This picture was taken in late April and shows crowds of people walking in the summer garden on a chilly day. Petersburgers always took advantage of sunny days, regardless of the temperature. Spring comes suddenly to the city; within a few days of the beginning of the season the leaves burst fort and a transformation in mood and dress would take place. The Summer Garden was the site of the annual bride fair on Whit Monday in the middle of June. On this day prospective brides and grooms would congregate in the Summer Garden with the men lined up on one side of the great walk in the park and the women on the other. Both sides would be as richly dressed as possible and behind them stood their parents. It was a very serious business, where, once a man had made his choice, serious negotiation between the families took place regarding the dowry to accompany his chosen and the marriage terms.

The bride fair in Petersburg was a substitute for the services of professional matchmakers in the village. When a boy came of marriageable age in the country a father would talk to his boy about his preferences for prospective wives in the community. At the right time a father and mother would hire a "svakha", Russian for matchmaker to begin negotiations for the best match among the girls the young man had picked out as potential brides. Thus began a charming village game of courtship by proxy. The matchmaker would meet with various families to discuss the whether they would accept the young man's possible request for their daughter's hand. If the answer was in the affirmative the next step was to discuss possible dowries and marriage settlements the groom and his family could expect from the bride's family. Such discussions always took place around the samovar and a cozy cup of tea for the matchmaker.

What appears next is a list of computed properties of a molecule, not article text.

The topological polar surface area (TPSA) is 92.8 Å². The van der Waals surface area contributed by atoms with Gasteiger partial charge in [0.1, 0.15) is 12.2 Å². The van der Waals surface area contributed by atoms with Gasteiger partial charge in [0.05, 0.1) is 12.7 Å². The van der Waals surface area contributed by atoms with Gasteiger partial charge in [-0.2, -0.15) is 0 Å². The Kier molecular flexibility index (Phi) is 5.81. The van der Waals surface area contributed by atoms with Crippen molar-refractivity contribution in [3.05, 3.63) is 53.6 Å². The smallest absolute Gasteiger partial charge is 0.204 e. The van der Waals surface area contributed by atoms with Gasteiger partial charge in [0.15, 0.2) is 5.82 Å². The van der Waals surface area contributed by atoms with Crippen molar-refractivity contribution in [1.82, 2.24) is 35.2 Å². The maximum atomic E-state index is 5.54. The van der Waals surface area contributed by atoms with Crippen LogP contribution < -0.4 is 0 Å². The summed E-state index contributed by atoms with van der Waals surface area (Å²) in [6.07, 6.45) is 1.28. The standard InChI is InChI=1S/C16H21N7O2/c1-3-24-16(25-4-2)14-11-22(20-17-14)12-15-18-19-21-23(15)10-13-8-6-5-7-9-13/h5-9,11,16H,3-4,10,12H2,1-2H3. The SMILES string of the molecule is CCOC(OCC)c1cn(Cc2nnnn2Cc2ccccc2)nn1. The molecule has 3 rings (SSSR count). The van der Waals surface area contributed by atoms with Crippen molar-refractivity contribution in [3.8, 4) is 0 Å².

Above: The Summer Palace of Peter I in the Summer Garden.

Once the adults had made their decisions the potential bride was told of the plans that had been made for her. By tradition the potential bride would feign dissatisfaction with the match - no matter how pleasant and agreeable the proposal actually might have been. After some period of persuasion the girl would then relent and accept the advice of her parents and the matchmaker, who had thus proven her value to the prospective couple, both families and the village community as a whole.

Above: A Petersburg mother and her four daughters.

Finally the fathers of both families would seal the pact formally by wrapping their hands in their coats and striking them together. In closing the deal the newly betrothed couple would be blessed by the family ikon.

In 1900 Petersburg traditions were changing and the idea of romantic love - as promoted by popular novels and serials in the papers - had taken hold. Although the press presented these soap-opera like serials as moral tales warning young women of the dangers of love, they actually had the opposite effect. From 1850 onwards young people read about the tragedy and joy of romantic love - along with veiled allusions to the power of its' physical pleasures. These ideas were particularly surprising to people who had just arrived from the village. They still maintained strong ties to the village community and usually planned to return home for important decisions such as marriage partners.

Next photograph: May in St. Petersburg

For a small map of the St. Petersburg area click here.

To see a large map of the center of St. Petersburg go here.

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